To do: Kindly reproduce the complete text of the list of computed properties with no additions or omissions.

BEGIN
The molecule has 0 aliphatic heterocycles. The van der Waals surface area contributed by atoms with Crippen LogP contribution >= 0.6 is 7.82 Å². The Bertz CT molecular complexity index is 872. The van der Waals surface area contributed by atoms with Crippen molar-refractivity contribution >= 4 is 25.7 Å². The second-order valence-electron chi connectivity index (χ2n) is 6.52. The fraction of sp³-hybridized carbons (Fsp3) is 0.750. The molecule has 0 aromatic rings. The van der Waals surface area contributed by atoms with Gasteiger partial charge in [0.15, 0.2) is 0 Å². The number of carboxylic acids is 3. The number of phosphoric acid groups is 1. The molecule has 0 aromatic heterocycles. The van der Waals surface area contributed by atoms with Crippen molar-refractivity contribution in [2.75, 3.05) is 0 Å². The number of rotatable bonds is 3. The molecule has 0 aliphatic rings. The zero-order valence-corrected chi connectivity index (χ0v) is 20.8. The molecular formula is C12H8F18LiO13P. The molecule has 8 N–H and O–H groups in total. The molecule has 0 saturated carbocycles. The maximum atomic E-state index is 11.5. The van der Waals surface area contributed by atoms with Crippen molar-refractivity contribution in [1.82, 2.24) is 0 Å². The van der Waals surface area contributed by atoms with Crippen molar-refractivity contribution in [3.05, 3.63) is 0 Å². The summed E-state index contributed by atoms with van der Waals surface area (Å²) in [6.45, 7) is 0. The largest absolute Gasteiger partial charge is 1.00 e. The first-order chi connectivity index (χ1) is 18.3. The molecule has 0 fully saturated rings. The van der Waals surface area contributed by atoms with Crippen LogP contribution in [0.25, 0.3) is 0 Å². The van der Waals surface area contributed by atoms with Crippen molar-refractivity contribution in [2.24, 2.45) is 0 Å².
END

The molecule has 0 aliphatic heterocycles. The van der Waals surface area contributed by atoms with Crippen LogP contribution >= 0.6 is 7.82 Å². The Bertz CT molecular complexity index is 872. The van der Waals surface area contributed by atoms with Crippen molar-refractivity contribution >= 4 is 25.7 Å². The second-order valence-electron chi connectivity index (χ2n) is 6.52. The fraction of sp³-hybridized carbons (Fsp3) is 0.750. The molecule has 0 aromatic rings. The van der Waals surface area contributed by atoms with Gasteiger partial charge in [0.15, 0.2) is 0 Å². The number of carboxylic acids is 3. The number of phosphoric acid groups is 1. The molecule has 0 aromatic heterocycles. The van der Waals surface area contributed by atoms with Crippen molar-refractivity contribution in [2.75, 3.05) is 0 Å². The number of rotatable bonds is 3. The molecule has 0 aliphatic rings. The zero-order valence-corrected chi connectivity index (χ0v) is 20.8. The molecular formula is C12H8F18LiO13P. The molecule has 8 N–H and O–H groups in total. The molecule has 0 saturated carbocycles. The maximum atomic E-state index is 11.5. The van der Waals surface area contributed by atoms with Crippen molar-refractivity contribution in [1.82, 2.24) is 0 Å². The van der Waals surface area contributed by atoms with Crippen molar-refractivity contribution in [3.05, 3.63) is 0 Å². The summed E-state index contributed by atoms with van der Waals surface area (Å²) in [6.45, 7) is 0. The largest absolute Gasteiger partial charge is 1.00 e. The first-order chi connectivity index (χ1) is 18.3. The molecule has 0 fully saturated rings. The van der Waals surface area contributed by atoms with Crippen LogP contribution in [0.25, 0.3) is 0 Å². The van der Waals surface area contributed by atoms with Crippen molar-refractivity contribution in [2.24, 2.45) is 0 Å².